Pandemic Madness

With the arrival of “Selection Sunday,” the NCAA Division 1 Basketball Championship tournament brackets have officially been released. “March Madness” is officially in full swing. However, looking back on this pandemic season; How has this season varied from past seasons and what impact could COVID-19 have on the tournament? Through analyzing the four #1 seeds in the tournament, we can gain insight into the answers to these questions. 

The pandemic has caused the overall #1 seed, Gonzaga, to miss seven games. The most important being an early-season matchup against the #1 seed from the South region, Baylor. The implications of the missed game were massive as it was an early matchup of the top two teams. The game was slated as the most anticipated matchup up until that point. The result of missing highly anticipated matchups could be fatal, as wins against ranked opponents hold a higher value than other slated games. The more importance a win holds, the more implications it has on the selection committee when reviewing resumes for tournament play. Michigan, the #1 seed in the East missed six games, all within their conference schedule. One of the missed games was a highly anticipated matchup against the #1 seed from the Midwest and then ranked #4, Illinois. The implications of missing conference games could result in lower seeding in conference tournaments along with losing potentially high-valued conference wins. Winning the conference tournament grants an automatic bid into the NCAA tournament, so seeding is crucial to winning the conference tournament, which is crucial to bracket bidding. 

Michigan played the Fighting Illini later in their schedule, resulting in a loss. The absence of the first game between the two holds plenty of uncertainty. If they met before, would Michigan have evened the series at one apiece, or would the Illini have swept them, increasing their bracket stock, or would the outcome of the game be different if Michigan did not have to delay their games and continued playing at the same extremely high level? The Illinois program did not shut down, but they missed five games. The effects of shutting down an entire program could be detrimental to the performance or morale of a team. A complete program shutdown lasts a week minimum, which could prohibit the development and retention of skills, along with the installation and development of game plans.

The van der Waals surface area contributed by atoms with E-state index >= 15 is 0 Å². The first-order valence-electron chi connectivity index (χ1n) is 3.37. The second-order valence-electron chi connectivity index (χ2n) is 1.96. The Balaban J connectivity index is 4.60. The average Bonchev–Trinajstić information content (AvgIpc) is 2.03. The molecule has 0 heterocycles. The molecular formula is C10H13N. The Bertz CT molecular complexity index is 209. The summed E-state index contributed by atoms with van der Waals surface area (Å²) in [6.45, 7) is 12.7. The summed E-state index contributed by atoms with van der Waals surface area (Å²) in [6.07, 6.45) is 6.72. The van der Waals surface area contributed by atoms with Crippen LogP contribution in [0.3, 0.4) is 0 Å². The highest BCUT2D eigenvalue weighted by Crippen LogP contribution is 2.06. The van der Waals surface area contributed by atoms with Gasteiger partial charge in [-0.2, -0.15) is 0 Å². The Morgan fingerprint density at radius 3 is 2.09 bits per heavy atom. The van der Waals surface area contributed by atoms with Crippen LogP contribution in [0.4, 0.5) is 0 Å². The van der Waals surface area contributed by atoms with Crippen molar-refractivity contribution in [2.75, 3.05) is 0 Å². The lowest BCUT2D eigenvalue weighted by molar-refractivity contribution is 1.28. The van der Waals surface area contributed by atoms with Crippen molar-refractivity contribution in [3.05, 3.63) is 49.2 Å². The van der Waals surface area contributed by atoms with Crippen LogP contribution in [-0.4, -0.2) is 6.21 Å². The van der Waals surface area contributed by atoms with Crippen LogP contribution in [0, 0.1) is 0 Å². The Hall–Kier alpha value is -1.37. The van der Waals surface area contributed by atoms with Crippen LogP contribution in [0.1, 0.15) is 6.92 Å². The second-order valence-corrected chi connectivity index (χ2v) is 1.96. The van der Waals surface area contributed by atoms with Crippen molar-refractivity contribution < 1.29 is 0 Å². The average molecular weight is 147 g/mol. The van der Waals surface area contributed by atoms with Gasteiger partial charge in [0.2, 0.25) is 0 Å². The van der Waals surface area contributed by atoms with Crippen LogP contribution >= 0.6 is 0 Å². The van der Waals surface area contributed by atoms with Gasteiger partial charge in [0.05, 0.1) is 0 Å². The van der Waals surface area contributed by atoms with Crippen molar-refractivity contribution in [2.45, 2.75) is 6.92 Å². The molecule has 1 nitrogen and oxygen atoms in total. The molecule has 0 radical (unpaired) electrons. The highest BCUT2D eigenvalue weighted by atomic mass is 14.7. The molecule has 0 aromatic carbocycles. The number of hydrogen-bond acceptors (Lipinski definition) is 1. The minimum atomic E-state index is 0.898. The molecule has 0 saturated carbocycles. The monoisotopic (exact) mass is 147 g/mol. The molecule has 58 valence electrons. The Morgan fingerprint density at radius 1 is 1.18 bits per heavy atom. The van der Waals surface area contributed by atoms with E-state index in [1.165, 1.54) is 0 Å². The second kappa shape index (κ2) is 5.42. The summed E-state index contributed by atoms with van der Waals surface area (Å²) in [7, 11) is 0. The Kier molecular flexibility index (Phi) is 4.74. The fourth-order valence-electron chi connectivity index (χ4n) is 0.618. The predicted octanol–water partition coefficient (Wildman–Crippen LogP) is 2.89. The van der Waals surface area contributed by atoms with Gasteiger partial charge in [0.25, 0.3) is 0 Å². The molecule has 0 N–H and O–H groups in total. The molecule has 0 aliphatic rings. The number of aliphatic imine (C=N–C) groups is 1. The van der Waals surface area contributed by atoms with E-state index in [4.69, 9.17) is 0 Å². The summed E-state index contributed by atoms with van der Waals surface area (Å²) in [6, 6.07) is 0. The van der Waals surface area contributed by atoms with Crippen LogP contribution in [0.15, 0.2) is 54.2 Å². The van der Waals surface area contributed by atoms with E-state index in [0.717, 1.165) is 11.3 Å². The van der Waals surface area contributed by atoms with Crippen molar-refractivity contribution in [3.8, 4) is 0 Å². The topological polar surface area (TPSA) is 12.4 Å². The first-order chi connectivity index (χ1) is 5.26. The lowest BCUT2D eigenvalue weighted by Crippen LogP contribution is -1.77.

With the overall health of programs around the country looming large from week to week and the big dance approaching, coaches, players, and staff are on high alert. In the past week, there have been examples of a failed protocol as Duke, Virginia, and Kansas all withdrew from their conference tournaments due to a positive test within the program. Among all the protocols for the NCAA Tournament, there are two very important protocols: “each team must have at least 5 eligible players”, and “if teams are impacted by COVID-19 they will be forced to withdraw and a contingency plan will be drawn up to replace the team.” Essentially no matter how large the impact of COVID-19, as long as a team can lineup five players, they can participate in the tournament giving teams some hope and alleviate some fears among programs. With two of the “Blue Blood” schools missing the tournament in Duke and Kentucky, the second protocol observed could be the newest bid to participate. With the possibility of a team testing positive at any moment’s notice, the NCAA has ruled that a team could be replaced by another team that did not qualify for the tournament originally. The usual unfavored, underdog “Cinderella Story” make take a spin this year to a five-player under-manned and underpowered team instead. Or even a replacement team that goes on to shock the world. 

Jayden Waddell, class of 23 and member of the Davidson football team, tackles 2021 March Madness.


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